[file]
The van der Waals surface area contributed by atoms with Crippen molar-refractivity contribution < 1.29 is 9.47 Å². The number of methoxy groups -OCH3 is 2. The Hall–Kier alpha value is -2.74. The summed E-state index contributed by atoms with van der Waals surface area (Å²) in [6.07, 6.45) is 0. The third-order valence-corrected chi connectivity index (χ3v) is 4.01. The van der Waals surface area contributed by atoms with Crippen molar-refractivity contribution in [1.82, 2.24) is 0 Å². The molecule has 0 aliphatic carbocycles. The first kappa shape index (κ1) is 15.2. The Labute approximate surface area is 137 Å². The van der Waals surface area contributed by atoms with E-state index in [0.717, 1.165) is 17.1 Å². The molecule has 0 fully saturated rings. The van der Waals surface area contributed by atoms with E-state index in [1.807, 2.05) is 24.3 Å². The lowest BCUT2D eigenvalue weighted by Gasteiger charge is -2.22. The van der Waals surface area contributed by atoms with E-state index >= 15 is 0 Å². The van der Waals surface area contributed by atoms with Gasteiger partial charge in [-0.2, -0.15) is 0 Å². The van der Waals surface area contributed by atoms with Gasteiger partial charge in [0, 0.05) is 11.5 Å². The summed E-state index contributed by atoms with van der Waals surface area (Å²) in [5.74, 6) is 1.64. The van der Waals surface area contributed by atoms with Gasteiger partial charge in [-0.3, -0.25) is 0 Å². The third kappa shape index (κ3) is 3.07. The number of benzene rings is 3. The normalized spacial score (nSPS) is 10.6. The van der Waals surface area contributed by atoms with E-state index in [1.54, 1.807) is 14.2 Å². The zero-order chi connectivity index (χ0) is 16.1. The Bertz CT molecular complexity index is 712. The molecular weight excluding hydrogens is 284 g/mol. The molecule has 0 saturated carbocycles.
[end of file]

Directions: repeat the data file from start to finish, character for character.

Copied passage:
The van der Waals surface area contributed by atoms with Crippen molar-refractivity contribution < 1.29 is 9.47 Å². The number of methoxy groups -OCH3 is 2. The Hall–Kier alpha value is -2.74. The summed E-state index contributed by atoms with van der Waals surface area (Å²) in [6.07, 6.45) is 0. The third-order valence-corrected chi connectivity index (χ3v) is 4.01. The van der Waals surface area contributed by atoms with Crippen molar-refractivity contribution in [1.82, 2.24) is 0 Å². The molecule has 0 aliphatic carbocycles. The first kappa shape index (κ1) is 15.2. The Labute approximate surface area is 137 Å². The van der Waals surface area contributed by atoms with E-state index in [0.717, 1.165) is 17.1 Å². The molecule has 0 fully saturated rings. The van der Waals surface area contributed by atoms with E-state index in [1.807, 2.05) is 24.3 Å². The lowest BCUT2D eigenvalue weighted by Gasteiger charge is -2.22. The van der Waals surface area contributed by atoms with E-state index >= 15 is 0 Å². The van der Waals surface area contributed by atoms with Gasteiger partial charge in [-0.2, -0.15) is 0 Å². The van der Waals surface area contributed by atoms with Gasteiger partial charge in [0, 0.05) is 11.5 Å². The summed E-state index contributed by atoms with van der Waals surface area (Å²) in [5.74, 6) is 1.64. The van der Waals surface area contributed by atoms with Gasteiger partial charge in [-0.3, -0.25) is 0 Å². The third kappa shape index (κ3) is 3.07. The number of benzene rings is 3. The normalized spacial score (nSPS) is 10.6. The van der Waals surface area contributed by atoms with E-state index in [1.54, 1.807) is 14.2 Å². The zero-order chi connectivity index (χ0) is 16.1. The Bertz CT molecular complexity index is 712. The molecular weight excluding hydrogens is 284 g/mol. The molecule has 0 saturated carbocycles.